While the story may be of limited interest, Zhang once again has his pictorialism to fall back on. The opening shot, seemingly abstract, of four white circles above a grey patterned background, is revealed to be an overhead shot of four parachutes over a snowy forest. Zhang has several high overhead shots that make for interesting abstract images. The color palette here is mostly limited to shades of grey, white, black and brown. The clothing is equally dark with most of the characters, including the women, donning fedoras that partially hide their faces. While the spies initially hide in the cover of whiteness of heavy snowfall, most of the film takes place in dimly lit spaces.

The actress Liu Haicun as one of the agents, Lan, follows in the footsteps of previous Zhang protagonists including Gong Li and Zhang Ziyi. Liu starred in One Second and is in Zhang's current production, Ju Ji Shou. Here she takes on all manner of villains in hand-to-hand fighting, as well as guns and knives. Time will tell if Liu gets the kind of international fame accorded Zhang's previous muses.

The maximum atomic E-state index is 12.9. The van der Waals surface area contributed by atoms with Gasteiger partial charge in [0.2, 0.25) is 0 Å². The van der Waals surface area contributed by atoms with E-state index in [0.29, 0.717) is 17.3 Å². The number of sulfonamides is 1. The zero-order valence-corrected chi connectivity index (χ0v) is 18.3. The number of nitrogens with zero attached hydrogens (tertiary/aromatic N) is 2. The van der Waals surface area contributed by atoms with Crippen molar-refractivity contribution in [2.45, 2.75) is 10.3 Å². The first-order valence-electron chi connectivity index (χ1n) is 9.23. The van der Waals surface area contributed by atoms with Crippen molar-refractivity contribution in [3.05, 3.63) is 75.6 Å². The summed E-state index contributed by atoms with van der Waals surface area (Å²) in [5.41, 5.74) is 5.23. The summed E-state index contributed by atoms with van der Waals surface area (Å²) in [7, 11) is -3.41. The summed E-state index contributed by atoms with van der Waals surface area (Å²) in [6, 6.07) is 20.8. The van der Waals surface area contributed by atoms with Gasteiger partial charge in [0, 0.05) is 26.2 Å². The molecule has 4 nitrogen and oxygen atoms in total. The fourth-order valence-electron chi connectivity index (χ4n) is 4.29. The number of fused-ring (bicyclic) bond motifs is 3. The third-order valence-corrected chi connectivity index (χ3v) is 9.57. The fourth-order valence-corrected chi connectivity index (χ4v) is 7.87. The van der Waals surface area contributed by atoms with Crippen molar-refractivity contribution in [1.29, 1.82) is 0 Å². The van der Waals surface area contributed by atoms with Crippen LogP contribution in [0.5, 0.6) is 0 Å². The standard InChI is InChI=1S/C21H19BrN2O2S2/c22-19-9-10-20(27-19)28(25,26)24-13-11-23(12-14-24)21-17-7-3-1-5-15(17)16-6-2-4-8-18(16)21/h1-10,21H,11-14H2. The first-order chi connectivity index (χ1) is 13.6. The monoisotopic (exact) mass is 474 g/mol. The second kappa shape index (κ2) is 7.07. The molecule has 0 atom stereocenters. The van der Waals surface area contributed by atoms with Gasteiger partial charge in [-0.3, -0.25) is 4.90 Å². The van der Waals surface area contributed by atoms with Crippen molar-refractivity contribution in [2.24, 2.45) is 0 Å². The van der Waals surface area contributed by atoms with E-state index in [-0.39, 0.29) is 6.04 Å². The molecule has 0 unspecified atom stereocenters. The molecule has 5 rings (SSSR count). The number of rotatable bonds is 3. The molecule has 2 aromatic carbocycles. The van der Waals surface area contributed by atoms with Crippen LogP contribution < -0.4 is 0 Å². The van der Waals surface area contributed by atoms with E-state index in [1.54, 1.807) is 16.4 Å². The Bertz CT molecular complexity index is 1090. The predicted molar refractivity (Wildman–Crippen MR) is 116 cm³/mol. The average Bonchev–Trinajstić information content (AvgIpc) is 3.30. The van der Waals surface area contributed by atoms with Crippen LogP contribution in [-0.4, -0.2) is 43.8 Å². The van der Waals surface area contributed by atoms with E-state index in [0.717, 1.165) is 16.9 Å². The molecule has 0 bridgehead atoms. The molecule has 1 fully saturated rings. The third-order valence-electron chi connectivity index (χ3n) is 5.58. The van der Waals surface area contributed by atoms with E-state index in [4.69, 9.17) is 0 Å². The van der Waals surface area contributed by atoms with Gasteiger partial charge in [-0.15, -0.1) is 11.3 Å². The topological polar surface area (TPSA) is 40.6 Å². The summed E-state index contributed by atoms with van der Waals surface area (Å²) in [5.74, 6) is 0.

April 27, 2021

Switchblade Sisters


Jack Hill - 1975
Arrow Films BD Region A

While it may be true that certain parts of Switchblade Sisters were inspired by actual events and people researched by Jack Hill, the film is at heart closer to something like High School Confidential. And I love High School Confidential. But what we have is a film mostly populated by actors who are mostly well into their twenties, in a story that takes place in what I can only describe as a backlot Los Angeles marked up by an army of graffiti taggers. The mix of topicality does not make the film any more realistic. Any serious messages get lost the exaggerated, fanciful imagination of Hill.